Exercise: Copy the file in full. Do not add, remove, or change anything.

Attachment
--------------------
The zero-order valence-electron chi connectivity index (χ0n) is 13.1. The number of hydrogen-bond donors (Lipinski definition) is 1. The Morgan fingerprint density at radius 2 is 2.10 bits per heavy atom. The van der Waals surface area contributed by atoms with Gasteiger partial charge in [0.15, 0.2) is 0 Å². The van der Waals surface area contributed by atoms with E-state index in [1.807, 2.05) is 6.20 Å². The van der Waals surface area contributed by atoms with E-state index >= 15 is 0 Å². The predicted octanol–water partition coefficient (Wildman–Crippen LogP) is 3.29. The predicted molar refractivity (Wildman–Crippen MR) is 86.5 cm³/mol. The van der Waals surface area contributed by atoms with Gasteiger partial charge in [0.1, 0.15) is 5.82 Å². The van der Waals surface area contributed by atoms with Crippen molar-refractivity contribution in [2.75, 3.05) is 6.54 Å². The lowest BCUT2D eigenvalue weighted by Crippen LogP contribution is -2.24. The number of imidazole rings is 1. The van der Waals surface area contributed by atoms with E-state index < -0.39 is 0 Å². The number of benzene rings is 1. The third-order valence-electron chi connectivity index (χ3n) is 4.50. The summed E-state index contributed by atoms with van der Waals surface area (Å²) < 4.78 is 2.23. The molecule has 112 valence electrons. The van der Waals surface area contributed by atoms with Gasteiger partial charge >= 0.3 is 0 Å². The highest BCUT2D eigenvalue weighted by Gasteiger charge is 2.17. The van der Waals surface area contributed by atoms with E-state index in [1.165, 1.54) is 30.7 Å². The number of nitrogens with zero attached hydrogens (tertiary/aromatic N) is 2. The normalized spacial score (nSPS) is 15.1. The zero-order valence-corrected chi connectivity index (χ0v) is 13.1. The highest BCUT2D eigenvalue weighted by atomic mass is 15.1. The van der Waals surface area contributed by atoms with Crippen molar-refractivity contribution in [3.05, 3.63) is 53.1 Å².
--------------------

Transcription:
The zero-order valence-electron chi connectivity index (χ0n) is 13.1. The number of hydrogen-bond donors (Lipinski definition) is 1. The Morgan fingerprint density at radius 2 is 2.10 bits per heavy atom. The van der Waals surface area contributed by atoms with Gasteiger partial charge in [0.15, 0.2) is 0 Å². The van der Waals surface area contributed by atoms with E-state index in [1.807, 2.05) is 6.20 Å². The van der Waals surface area contributed by atoms with E-state index >= 15 is 0 Å². The predicted octanol–water partition coefficient (Wildman–Crippen LogP) is 3.29. The predicted molar refractivity (Wildman–Crippen MR) is 86.5 cm³/mol. The van der Waals surface area contributed by atoms with Gasteiger partial charge in [0.1, 0.15) is 5.82 Å². The van der Waals surface area contributed by atoms with Crippen molar-refractivity contribution in [2.75, 3.05) is 6.54 Å². The lowest BCUT2D eigenvalue weighted by Crippen LogP contribution is -2.24. The number of imidazole rings is 1. The van der Waals surface area contributed by atoms with E-state index < -0.39 is 0 Å². The number of benzene rings is 1. The third-order valence-electron chi connectivity index (χ3n) is 4.50. The summed E-state index contributed by atoms with van der Waals surface area (Å²) < 4.78 is 2.23. The molecule has 112 valence electrons. The van der Waals surface area contributed by atoms with Gasteiger partial charge >= 0.3 is 0 Å². The highest BCUT2D eigenvalue weighted by Gasteiger charge is 2.17. The van der Waals surface area contributed by atoms with E-state index in [1.165, 1.54) is 30.7 Å². The number of nitrogens with zero attached hydrogens (tertiary/aromatic N) is 2. The normalized spacial score (nSPS) is 15.1. The zero-order valence-corrected chi connectivity index (χ0v) is 13.1. The highest BCUT2D eigenvalue weighted by atomic mass is 15.1. The van der Waals surface area contributed by atoms with Crippen molar-refractivity contribution in [3.05, 3.63) is 53.1 Å².